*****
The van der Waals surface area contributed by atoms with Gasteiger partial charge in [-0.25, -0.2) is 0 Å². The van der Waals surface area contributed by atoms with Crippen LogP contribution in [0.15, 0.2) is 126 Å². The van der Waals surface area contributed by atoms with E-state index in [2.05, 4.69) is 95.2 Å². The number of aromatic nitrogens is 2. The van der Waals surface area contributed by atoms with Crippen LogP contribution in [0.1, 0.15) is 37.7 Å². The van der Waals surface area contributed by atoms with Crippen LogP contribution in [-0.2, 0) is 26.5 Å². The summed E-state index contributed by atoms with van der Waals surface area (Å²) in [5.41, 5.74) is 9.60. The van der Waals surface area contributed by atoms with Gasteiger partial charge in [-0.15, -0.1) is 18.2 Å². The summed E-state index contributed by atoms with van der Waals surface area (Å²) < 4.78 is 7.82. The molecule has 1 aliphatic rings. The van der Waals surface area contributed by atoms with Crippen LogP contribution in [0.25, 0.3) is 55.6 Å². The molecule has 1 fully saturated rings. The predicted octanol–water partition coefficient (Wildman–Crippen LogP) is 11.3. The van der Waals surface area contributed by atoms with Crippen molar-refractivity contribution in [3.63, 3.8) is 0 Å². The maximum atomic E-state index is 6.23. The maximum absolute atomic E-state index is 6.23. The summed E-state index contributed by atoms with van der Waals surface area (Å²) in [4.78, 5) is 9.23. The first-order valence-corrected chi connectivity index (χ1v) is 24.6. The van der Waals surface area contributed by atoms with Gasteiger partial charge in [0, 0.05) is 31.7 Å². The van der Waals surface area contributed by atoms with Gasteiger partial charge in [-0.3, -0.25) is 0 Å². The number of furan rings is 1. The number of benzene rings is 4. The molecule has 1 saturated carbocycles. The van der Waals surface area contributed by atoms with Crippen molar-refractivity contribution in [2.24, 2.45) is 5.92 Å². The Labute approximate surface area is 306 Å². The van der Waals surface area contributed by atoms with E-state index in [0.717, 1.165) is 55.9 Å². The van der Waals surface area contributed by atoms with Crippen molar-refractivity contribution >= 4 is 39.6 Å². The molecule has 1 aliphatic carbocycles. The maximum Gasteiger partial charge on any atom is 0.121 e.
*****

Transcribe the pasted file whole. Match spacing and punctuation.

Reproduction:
The van der Waals surface area contributed by atoms with Gasteiger partial charge in [-0.25, -0.2) is 0 Å². The van der Waals surface area contributed by atoms with Crippen LogP contribution in [0.15, 0.2) is 126 Å². The van der Waals surface area contributed by atoms with E-state index in [2.05, 4.69) is 95.2 Å². The number of aromatic nitrogens is 2. The van der Waals surface area contributed by atoms with Crippen LogP contribution in [0.1, 0.15) is 37.7 Å². The van der Waals surface area contributed by atoms with Crippen LogP contribution in [-0.2, 0) is 26.5 Å². The summed E-state index contributed by atoms with van der Waals surface area (Å²) in [5.41, 5.74) is 9.60. The van der Waals surface area contributed by atoms with Gasteiger partial charge in [-0.15, -0.1) is 18.2 Å². The summed E-state index contributed by atoms with van der Waals surface area (Å²) < 4.78 is 7.82. The molecule has 1 aliphatic rings. The van der Waals surface area contributed by atoms with Crippen LogP contribution in [0.25, 0.3) is 55.6 Å². The molecule has 1 fully saturated rings. The predicted octanol–water partition coefficient (Wildman–Crippen LogP) is 11.3. The van der Waals surface area contributed by atoms with Crippen molar-refractivity contribution in [3.63, 3.8) is 0 Å². The maximum atomic E-state index is 6.23. The maximum absolute atomic E-state index is 6.23. The summed E-state index contributed by atoms with van der Waals surface area (Å²) in [4.78, 5) is 9.23. The first-order valence-corrected chi connectivity index (χ1v) is 24.6. The van der Waals surface area contributed by atoms with Gasteiger partial charge in [0, 0.05) is 31.7 Å². The van der Waals surface area contributed by atoms with Gasteiger partial charge in [-0.3, -0.25) is 0 Å². The number of furan rings is 1. The number of benzene rings is 4. The molecule has 1 saturated carbocycles. The van der Waals surface area contributed by atoms with Crippen molar-refractivity contribution in [2.24, 2.45) is 5.92 Å². The Labute approximate surface area is 306 Å². The van der Waals surface area contributed by atoms with E-state index in [0.717, 1.165) is 55.9 Å². The van der Waals surface area contributed by atoms with Crippen molar-refractivity contribution >= 4 is 39.6 Å². The molecule has 1 aliphatic carbocycles. The maximum Gasteiger partial charge on any atom is 0.121 e.